"There certainly are some pockets where there might be a specific proposal that people get concerned about," Hierl says. "But overall, from a lot of conversations with communities and people all over the state, there still remains this really strong support for renewables."
"All over the state, there still remains this really strong support for renewables." - Lauren Hierl, Vermont Conservation Voters political director
Vermont Conservation Voters is an environmental lobbying group, and they've lined up squarely behind Scott's Democratic opponent, Sue Minter.
The debate over wind development has already played a role in Minter's run for the corner office.
The state's established environmental community got behind Minter in the primary after her leading opponent, Matt Dunne, said he wanted to give towns more power to stop wind projects.
Minter went on to trounce Dunne and win the nomination.
And so Hierl says Scott's call to slow wind development could once again swing some voters over to Minter's camp.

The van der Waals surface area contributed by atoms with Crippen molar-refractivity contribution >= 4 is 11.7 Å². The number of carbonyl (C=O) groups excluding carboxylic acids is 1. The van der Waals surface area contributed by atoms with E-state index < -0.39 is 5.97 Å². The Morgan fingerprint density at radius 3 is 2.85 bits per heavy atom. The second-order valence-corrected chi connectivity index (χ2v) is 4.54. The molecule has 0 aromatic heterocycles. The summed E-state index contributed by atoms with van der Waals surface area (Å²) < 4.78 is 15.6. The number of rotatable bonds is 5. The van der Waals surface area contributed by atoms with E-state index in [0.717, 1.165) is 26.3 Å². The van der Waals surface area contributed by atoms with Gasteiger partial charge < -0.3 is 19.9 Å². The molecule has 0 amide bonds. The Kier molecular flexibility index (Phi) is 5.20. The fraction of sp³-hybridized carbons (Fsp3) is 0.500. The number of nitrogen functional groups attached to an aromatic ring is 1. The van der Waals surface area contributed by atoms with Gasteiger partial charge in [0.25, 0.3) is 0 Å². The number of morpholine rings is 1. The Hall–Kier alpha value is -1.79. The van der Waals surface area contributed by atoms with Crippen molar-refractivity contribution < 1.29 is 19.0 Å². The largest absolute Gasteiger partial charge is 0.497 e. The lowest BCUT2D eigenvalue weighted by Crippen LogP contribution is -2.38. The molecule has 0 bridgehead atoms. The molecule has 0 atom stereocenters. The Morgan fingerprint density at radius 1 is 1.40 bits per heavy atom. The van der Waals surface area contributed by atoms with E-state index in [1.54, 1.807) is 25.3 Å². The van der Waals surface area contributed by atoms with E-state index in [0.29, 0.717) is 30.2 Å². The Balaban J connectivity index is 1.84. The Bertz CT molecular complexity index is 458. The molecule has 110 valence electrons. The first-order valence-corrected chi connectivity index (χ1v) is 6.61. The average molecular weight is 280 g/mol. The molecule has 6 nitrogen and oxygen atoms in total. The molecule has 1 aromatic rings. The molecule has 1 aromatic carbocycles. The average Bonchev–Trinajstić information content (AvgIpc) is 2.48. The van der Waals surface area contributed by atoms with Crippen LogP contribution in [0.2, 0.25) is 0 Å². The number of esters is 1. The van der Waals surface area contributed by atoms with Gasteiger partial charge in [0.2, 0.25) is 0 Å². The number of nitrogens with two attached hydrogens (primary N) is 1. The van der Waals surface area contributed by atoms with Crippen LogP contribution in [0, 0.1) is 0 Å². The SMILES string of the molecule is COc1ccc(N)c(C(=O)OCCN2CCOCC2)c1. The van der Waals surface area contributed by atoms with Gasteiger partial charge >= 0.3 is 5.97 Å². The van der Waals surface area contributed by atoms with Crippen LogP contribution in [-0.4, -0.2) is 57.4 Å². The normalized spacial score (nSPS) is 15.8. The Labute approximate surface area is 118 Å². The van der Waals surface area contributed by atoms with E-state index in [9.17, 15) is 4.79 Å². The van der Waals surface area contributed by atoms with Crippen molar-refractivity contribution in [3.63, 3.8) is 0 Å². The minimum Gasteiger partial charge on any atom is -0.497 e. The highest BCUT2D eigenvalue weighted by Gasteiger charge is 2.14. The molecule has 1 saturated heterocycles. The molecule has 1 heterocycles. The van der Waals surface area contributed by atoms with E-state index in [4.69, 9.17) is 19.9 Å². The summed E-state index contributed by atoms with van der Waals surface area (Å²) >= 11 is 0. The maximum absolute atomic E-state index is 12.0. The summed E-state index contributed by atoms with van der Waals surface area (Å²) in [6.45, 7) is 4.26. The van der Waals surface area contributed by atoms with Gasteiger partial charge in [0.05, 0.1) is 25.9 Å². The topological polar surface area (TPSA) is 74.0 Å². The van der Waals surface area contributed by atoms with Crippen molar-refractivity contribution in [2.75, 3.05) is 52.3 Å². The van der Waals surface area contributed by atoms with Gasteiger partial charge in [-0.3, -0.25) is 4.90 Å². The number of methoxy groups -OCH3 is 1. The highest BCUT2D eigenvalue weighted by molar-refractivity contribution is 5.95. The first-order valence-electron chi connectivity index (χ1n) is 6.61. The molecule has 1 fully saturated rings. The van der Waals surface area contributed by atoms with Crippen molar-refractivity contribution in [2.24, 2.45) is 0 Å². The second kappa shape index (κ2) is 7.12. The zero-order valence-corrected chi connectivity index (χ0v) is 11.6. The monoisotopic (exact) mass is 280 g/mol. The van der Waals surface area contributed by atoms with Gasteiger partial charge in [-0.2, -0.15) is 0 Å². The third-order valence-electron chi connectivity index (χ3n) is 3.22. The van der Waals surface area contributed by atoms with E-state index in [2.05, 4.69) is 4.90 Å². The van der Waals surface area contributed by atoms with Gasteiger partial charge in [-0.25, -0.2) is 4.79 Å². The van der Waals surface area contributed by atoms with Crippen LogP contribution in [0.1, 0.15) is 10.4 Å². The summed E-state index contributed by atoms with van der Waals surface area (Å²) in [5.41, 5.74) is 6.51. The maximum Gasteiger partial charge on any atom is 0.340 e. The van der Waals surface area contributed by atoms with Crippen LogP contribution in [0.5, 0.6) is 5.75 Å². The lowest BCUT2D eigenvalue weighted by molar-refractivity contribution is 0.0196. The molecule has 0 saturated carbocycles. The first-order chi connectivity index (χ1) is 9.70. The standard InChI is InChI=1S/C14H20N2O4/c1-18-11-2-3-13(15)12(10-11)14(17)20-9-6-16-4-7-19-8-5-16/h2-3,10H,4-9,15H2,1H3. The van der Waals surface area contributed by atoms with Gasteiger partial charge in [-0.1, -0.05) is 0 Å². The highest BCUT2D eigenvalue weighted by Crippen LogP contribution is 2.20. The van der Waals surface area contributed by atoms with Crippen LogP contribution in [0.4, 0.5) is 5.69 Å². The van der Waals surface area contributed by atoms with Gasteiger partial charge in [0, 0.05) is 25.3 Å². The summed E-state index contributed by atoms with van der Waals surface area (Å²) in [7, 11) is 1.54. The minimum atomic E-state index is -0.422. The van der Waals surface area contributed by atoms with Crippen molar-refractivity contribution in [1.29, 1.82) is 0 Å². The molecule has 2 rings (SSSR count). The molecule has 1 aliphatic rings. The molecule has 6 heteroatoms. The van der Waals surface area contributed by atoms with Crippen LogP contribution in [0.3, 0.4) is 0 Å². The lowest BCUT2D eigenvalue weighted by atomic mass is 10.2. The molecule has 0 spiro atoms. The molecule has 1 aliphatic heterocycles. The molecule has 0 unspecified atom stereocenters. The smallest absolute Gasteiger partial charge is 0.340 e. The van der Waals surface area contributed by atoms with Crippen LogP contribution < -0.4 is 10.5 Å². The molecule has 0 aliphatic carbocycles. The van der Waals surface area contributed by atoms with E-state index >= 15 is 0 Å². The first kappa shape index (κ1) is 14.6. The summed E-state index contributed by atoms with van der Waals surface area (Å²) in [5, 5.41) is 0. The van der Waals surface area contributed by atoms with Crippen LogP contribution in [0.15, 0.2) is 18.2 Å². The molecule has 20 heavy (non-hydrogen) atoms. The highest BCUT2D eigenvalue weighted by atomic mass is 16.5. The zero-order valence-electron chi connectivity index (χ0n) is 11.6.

"Phil Scott's call for a moratorium or ban on wind development in the state is just the wrong approach all together," Hierl says. "I think there's a lot of good arguments why people from diverse perspectives might see slowing down that progress on renewables as a negative, and that could influence how they end up voting in November."
It remains to be seen whether or not voters are influenced by the industrial wind question enough to impact the outcome. But the debate over wind development is having an influence on the amount of money pouring into the race for governor.
Hierls' group set up a super PAC to help get Minter elected.
And the head of Energize Vermont, an anti-wind group, gave Scott's campaign $4,000, the maximum amount allowed under law.
The debate over siting renewable energy projects spilled over from a similar fight legislators held in the Statehouse this year.
Advocates pushed lawmakers for more local control over where turbines and solar panels can be located. But the final bill fell short of giving towns veto power over where projects should be built.
John Brabant is the regulatory affairs director for Vermonters for a Clean Environment, a group that opposes industrial wind developments.